Oregon Cannabis Connection
After releasing changes to their testing rules that were effective “immediately”, Oregon Health Authority (OHA) issued more rules on December 13th, changing some of the ones they just changed, but gave two days for the newer new rules to go into effect.
Confused? You are not alone.
On December 2nd, OHA changed a number of the testing requirements to help “streamline” the process of testing which has created a backlog and the resulting shortage at dispensaries across Oregon. Some of their changes were overreaching and arbitrary, including a limit of 1,000 for a batch size, which is completely untenable for edibles and concentrate processors. Their new “streamlining” was going to cost much more than the previous rules, which were already ridiculously expensive.
There was a backlash against the rules, which has resulted in another set of rules that will supersede the previous rules they released. There was complaints about the “management by memo” aspect of the OHA and there’s a real distaste in the industry for the emergency rules changes from bureaucrats that are costing businesses setbacks, loss of product, and a lot of money for labeling, testing, and distribution of their products.
The release of these rules was also accompanied by a generous two day implementation delay, I assume they think that is a helpful lead time?
And, to change the batch limit from no limit originally, to 1,000 per the December 2nd Memo, and now to another arbitrary 35,000 limit, just shows how the OHA has no idea what they are doing and are not focused on the problem or understand the serious nature of their decisions.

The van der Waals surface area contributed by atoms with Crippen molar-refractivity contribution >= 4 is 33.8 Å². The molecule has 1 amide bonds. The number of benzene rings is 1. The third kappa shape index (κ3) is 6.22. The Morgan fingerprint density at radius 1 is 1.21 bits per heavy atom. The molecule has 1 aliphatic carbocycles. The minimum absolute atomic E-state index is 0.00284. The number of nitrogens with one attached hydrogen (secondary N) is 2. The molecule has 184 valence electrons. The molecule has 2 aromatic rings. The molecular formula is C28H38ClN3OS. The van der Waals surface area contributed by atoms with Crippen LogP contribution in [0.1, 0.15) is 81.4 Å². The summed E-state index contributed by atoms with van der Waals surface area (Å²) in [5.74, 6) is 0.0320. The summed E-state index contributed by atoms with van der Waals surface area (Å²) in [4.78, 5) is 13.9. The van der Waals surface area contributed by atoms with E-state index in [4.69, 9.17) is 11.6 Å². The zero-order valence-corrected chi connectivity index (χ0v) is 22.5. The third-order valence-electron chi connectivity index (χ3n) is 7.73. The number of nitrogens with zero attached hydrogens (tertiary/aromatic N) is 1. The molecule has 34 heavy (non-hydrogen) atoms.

The Oregon Health Authority have never given a damn about cannabis, cannabis patients, or anything else marijuana related. They have only done what has been required of them by the legislature or referendum. They only act when ordered to do so, and when they do they have no regard for what has been happening, what has been spent by businesses to conform to rules that already exist, and they do not focus on realities or facts.
They have let their canna-bigoted attitudes infect their thinking about this plant and its potential. They have let their dislike for medical marijuana cloud their judgment on decisions and have no regard for existing businesses or people’s livelihoods. They have shown little concern for patients and public safety regarding “tainted” marijuana until they were forced to act by the legislature.
The Oregon Health Authority is no friend of cannabis, and no friend of medical marijuana program participants in our state. They should be removed from the equation, and a new cannabis commission, one that represents patients and businesses, should be established to handle cannabis for medicine, adult use, and industrial hemp. It has become obvious that Oregon’s current system of bureaucracy can’t handle or understand the complicated subject that is cannabis. We need a different solution.
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